The Best Marketing Stunts and
Trolling Masterminds of 2018
The marketing segment is constantly evolving. Just when you figure out the latest addition to a social media platform, or when you hear about the best advertising idea ever, something new appears. And 2018 was all about that. A lot of popular brands overcame themselves with fantastic campaigns, impressive advertising methods, top quality trolling, or even products ‘launched’ in space.
We have created a list with 5 of the most exciting marketing stunts of this year. Check them out:
1. Tesla – Elon Musk’s Roadster Goes Into Space
Somewhere in space, a Tesla Roadster car floats to infinity…
Elon Musk has carried a modular rocket into Earth’s orbit that will forever revolutionize space industry. And he did it in style, with a PR stunt. As the Falcon Heavy was preparing for the big launch of 2018, Musk took advantage of this for a new marketing exercise. He put on board a Tesla Roadster, the first electric model made by the company. At the wheel, Musk positioned Star Man, the new astronaut suit to be worn by the first people to reach Mars.
A good marketing campaign or a millionaire’s whim? Well, we could say it was both ;)
— SpaceX (@SpaceX) February 7, 2018
2. Fox Home Entertainment – Deadpool Photobombs
To help celebrate the release of Deadpool 2, Fox Home Entertainment and Walmart teamed up and put together an incredible marketing stunt. Practically, Deadpool took over every single Blu-Ray cover in a Walmart shop. From The Terminator and Predator to Edward Scissorhands and The Martian. The humorous set of 18 limited edition “photobombs” had a huge success. As soon as the covers went live in stores, people started to share them all over the the internet, being one of the main subjects on social media.
Walmart took their 5$ DVD section and replaced all the cover art with Deadpool variants 😂😂 pic.twitter.com/0mafM7gSLb
— Meme Chef Lance (@TheDragula) May 16, 2018
3. Domino’s – Paving for Pizza
The purpose of the ‘Paving for pizza’ project was helping cities across the U.S. repair potholes, in order to ensure pizzas make it home safely. The campaign’s motto was ‘Bad roads shouldn’t happen to good pizza’ and it started with eight potholes in Bartonville, Texas. In its first week, the campaign garnered 35,000 organic mentions on social media. After a while, more than 137,000 requests poured in as residents of towns across the country asked the brand to come fix local road nightmares.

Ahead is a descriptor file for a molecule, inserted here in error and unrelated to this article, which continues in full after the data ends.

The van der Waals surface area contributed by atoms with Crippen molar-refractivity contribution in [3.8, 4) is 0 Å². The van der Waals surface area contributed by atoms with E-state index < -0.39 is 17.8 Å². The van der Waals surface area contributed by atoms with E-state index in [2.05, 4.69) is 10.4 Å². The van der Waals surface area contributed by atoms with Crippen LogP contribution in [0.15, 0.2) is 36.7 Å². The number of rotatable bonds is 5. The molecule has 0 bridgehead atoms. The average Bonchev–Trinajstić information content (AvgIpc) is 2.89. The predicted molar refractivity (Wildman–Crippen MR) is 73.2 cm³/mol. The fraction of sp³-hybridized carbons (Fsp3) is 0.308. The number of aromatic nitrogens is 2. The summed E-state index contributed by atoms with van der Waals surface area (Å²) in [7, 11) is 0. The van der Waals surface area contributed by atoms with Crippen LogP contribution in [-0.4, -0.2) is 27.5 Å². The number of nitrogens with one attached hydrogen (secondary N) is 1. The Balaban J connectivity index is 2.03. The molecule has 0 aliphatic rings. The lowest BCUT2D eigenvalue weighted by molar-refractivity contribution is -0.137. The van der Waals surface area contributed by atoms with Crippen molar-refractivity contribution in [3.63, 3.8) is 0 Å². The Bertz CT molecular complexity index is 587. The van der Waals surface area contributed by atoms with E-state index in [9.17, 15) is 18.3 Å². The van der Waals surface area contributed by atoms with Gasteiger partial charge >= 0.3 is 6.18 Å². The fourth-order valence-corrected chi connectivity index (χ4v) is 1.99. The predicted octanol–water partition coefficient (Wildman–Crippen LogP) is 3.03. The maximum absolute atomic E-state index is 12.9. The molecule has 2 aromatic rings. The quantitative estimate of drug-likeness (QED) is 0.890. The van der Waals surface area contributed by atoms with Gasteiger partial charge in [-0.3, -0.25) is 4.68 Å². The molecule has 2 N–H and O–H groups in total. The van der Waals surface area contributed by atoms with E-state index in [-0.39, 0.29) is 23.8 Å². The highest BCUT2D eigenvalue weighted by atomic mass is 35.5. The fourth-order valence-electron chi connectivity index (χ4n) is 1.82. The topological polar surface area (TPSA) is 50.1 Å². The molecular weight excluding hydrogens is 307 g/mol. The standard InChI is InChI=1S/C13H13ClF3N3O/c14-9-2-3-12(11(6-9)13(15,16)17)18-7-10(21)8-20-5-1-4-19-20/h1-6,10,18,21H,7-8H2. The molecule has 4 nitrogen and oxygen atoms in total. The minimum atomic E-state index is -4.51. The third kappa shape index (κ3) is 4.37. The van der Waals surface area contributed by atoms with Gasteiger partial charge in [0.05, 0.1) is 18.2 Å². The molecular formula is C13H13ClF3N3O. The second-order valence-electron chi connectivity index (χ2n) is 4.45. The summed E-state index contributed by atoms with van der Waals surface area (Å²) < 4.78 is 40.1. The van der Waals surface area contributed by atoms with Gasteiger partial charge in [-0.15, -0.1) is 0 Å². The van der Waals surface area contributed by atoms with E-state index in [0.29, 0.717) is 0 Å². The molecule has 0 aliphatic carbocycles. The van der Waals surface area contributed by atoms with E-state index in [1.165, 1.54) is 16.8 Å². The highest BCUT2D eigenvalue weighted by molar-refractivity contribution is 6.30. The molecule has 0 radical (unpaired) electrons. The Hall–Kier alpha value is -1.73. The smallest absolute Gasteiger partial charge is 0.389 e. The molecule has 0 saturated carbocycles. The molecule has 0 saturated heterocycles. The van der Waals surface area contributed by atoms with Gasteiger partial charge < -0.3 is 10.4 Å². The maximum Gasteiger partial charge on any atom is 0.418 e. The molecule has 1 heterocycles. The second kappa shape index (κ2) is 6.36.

Kelly McCormick, the lead creative director happily stated, “I don’t think any of us expected it to blow up quite as big as it did.” The campaign was so successful that after just two months, the company decided to extend it to a second phase. The plan was to facilitate at least one paving project in all 50 states by the end of 2018. Good job, Domino’s!
View this post on Instagram
4. Burger King – The Whopper Detour
Burger King trolled McDonald’s again. And in the process, they boosted the app downloads. Long story short, Burger King sold Whopper hamburgers for just a penny, but only to customers within a 600-foot radius of a McDonald’s. The offer was available from 4 to 12 December and it was announced with the help of a short video posted on the internet. The video shows some confused people asking for a Whopper at McDonald’s drive-in and a couple of even-more-confused McDonald’s workers, trying to deal with their requests. Check it out and laugh!
5. Diesel – Deisel – Go With the Fake
This year, DIESEL has launched its own fake: DEISEL! With the start of the New York Fashion Week, the clothing brand found a smart way to stand out and appear in profile magazines, launching a product stall with the wrong logo and the slogan “For successfull living.” No, we didn’t write that wrong. The products were presented as fakes, but they were actually Diesel quality under the Deisel logo.
The store where the products were sold was in fact a hall on Canal Street, one of New York’s famous places to buy fake products. Renzo Rosso, the company’s founder, stated that the team was intrigued by the logo appetite, but also by the world of counterfeit culture. So they touched the issue in their own way: playful and ironic at the same time.
Being part of a limited series and having the advantage of a campaign that has already appeared in magazines such as Vogue or The Cut, the fake-authentic Deisel pieces soon became collectibles. Cool marketing stunt! ;)